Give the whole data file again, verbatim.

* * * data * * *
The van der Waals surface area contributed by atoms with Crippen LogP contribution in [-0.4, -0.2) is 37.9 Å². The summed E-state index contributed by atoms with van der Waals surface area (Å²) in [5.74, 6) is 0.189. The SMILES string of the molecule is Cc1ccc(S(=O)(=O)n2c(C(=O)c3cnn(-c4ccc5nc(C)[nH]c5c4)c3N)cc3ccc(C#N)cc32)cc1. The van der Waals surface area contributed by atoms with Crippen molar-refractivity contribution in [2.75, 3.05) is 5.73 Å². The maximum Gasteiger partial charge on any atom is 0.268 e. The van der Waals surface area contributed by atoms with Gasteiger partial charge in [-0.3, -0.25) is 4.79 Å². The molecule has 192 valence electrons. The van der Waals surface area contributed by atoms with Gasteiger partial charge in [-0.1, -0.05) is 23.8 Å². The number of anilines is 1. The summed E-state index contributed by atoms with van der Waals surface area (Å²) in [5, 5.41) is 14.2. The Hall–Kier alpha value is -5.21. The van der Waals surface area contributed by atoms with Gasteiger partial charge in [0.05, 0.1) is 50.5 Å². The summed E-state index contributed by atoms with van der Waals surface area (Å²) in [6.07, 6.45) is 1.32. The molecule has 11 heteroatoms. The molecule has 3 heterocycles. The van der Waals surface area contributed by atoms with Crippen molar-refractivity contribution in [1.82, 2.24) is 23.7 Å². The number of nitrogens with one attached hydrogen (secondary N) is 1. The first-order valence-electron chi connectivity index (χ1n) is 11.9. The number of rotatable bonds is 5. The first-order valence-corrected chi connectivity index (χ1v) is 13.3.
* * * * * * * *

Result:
The van der Waals surface area contributed by atoms with Crippen LogP contribution in [-0.4, -0.2) is 37.9 Å². The summed E-state index contributed by atoms with van der Waals surface area (Å²) in [5.74, 6) is 0.189. The SMILES string of the molecule is Cc1ccc(S(=O)(=O)n2c(C(=O)c3cnn(-c4ccc5nc(C)[nH]c5c4)c3N)cc3ccc(C#N)cc32)cc1. The van der Waals surface area contributed by atoms with Crippen molar-refractivity contribution in [2.75, 3.05) is 5.73 Å². The maximum Gasteiger partial charge on any atom is 0.268 e. The van der Waals surface area contributed by atoms with Gasteiger partial charge in [-0.3, -0.25) is 4.79 Å². The molecule has 192 valence electrons. The van der Waals surface area contributed by atoms with Gasteiger partial charge in [-0.1, -0.05) is 23.8 Å². The number of anilines is 1. The summed E-state index contributed by atoms with van der Waals surface area (Å²) in [5, 5.41) is 14.2. The Hall–Kier alpha value is -5.21. The van der Waals surface area contributed by atoms with Gasteiger partial charge in [0.05, 0.1) is 50.5 Å². The summed E-state index contributed by atoms with van der Waals surface area (Å²) in [6.07, 6.45) is 1.32. The molecule has 11 heteroatoms. The molecule has 3 heterocycles. The van der Waals surface area contributed by atoms with Crippen molar-refractivity contribution in [1.82, 2.24) is 23.7 Å². The number of nitrogens with one attached hydrogen (secondary N) is 1. The first-order valence-electron chi connectivity index (χ1n) is 11.9. The number of rotatable bonds is 5. The first-order valence-corrected chi connectivity index (χ1v) is 13.3.